Figure 2 shows the design of the prototype, where the total length of the model is 18” in span direction and 8” in chord. The prototype is equally divided into three segments along the span, as shown in Figure 2. Additionally, the bottom picture in Figure 2 shows the cross-sectional shape of the final design.  Chordwise bending of the blade section is achieved by means of ‘fish-bone’ spine design in the trailing edge section (see Figure 3). The morphing section spine is made of Delrin, while the top and bottom skin are silicon rubbers 0.05’’ thick. This design has several advantages, the first of which is the reduction in bending stiffness that facilitates chordwise bending using relatively low actuation force. Second, the stringers in Figure 3 provide spanwise stiffness and preserve thickness to chord ratio during camber deformation. Lastly, the stringers provide support for the attachment of the flexible top and bottom skin. Additionally, the proposed design is relatively easy to manufacture using CNC machining. Furthermore, material is removed on each side of the airfoil section to embed the actuation rod within the prototype (see Figure 2). This will ensure the actuation rods do not interfere with the airflow over the prototype.

Figure 3 shows the actuation mechanism embedded in the camber morphing prototype design shown in Figure 2.  The main spar fixes the wind tunnel model in place and is also connected to an actuator that varies the angle-of-attack of the model. The torsion rod is the component that transmits the torque from the actuator to the chordwise actuation rods. The actuation rods push (upwards or downwards) the trailing edge (TE) rod that runs through the hole of the flexible airfoil (Figure 2 and 3) located in the trailing edge region. Four chordwise actuation rods are used to deform the 18’’ long model. The design of the actuation rods, shown in Figure 4, is the result of ensuring sufficient stiffness to resist deformation under applied load ensuring that the rods remain embedded within the airfoil without compromising the structural integrity of the model.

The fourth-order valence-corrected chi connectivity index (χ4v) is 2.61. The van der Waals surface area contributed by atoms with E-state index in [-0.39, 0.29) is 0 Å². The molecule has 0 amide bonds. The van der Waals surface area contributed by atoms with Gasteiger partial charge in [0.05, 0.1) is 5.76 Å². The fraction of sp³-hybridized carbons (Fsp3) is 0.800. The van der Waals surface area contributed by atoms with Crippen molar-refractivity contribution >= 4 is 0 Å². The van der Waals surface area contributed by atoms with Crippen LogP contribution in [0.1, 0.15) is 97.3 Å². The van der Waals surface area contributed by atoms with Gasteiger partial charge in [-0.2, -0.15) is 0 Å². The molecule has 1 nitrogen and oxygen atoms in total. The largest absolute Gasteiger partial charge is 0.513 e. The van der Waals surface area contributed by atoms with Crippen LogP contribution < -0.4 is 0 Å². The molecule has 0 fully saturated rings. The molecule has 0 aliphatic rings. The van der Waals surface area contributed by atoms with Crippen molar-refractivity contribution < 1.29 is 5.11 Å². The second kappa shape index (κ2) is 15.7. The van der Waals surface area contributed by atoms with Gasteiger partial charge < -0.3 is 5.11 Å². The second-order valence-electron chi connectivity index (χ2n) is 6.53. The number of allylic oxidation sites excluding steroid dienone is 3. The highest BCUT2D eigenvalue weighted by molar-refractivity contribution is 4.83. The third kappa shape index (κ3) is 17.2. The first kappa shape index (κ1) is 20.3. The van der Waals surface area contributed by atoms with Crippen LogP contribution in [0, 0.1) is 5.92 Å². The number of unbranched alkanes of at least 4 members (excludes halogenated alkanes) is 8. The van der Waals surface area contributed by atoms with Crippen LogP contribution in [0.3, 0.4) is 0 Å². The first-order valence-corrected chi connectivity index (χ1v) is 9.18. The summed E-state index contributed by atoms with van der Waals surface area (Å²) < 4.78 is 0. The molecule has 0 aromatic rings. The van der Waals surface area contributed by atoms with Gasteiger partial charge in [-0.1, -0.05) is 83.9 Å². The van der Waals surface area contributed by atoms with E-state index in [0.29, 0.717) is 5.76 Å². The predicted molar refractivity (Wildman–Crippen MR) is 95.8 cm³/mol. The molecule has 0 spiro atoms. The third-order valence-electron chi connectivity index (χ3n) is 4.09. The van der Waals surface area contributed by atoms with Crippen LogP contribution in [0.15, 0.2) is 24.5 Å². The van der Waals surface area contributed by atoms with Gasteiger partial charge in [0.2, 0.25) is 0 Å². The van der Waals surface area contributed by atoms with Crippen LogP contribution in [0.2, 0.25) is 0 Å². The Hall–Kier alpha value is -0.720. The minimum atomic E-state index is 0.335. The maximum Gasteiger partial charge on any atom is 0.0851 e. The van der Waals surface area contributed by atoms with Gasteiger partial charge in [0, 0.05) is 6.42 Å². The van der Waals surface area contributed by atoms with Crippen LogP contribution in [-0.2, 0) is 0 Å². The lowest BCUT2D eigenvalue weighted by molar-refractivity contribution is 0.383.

Video 1 shows active cambering at a fixed angle of attack of the blade and Video 2 shows active cambering for a dynamically pitching blade. The pitching of the blade and the tail are not synchronized to optimum parameters in this video. Currently, further design modifications are considered which will be followed by force/moment and Stereoscopic Particle Image Velocimetry (SPIV) measurements on the finalized model.


Figure 1:  Schematic of NACA 63-218 airfoil used for (a) baseline, and (b) modified reflex camber models (current schematic is at a tail deflection angle of 10 degrees). The tail defection was either 5, 10 or 15 degrees. Flow is from left to right and the angle of attack is α = 180° (0° in reverse flow).



Figure 2: 3D conceptual design of the camber deformable wind tunnel model.



Figure 3: Segment of the deformable wind tunnel model.



Figure 4: Design of the actuation mechanism.


[1] Jacobellis, G., Gandhi, F., Rice, T., Amitay, M., “Computational and Experimental Investigation of Camber-Morphing Airfoils for Reverse Flow Drag Reduction on High-Speed Rotorcraft”, Journal of the American Helicopter Society 65.1 (2020): 1-14.
[2] Ko, D., Guha, T. K., and Amitay, M., “Control of Reverse Flow over a Cantilevered Blade using Camber Morphing”, in press, AIAA Journal, April 2021.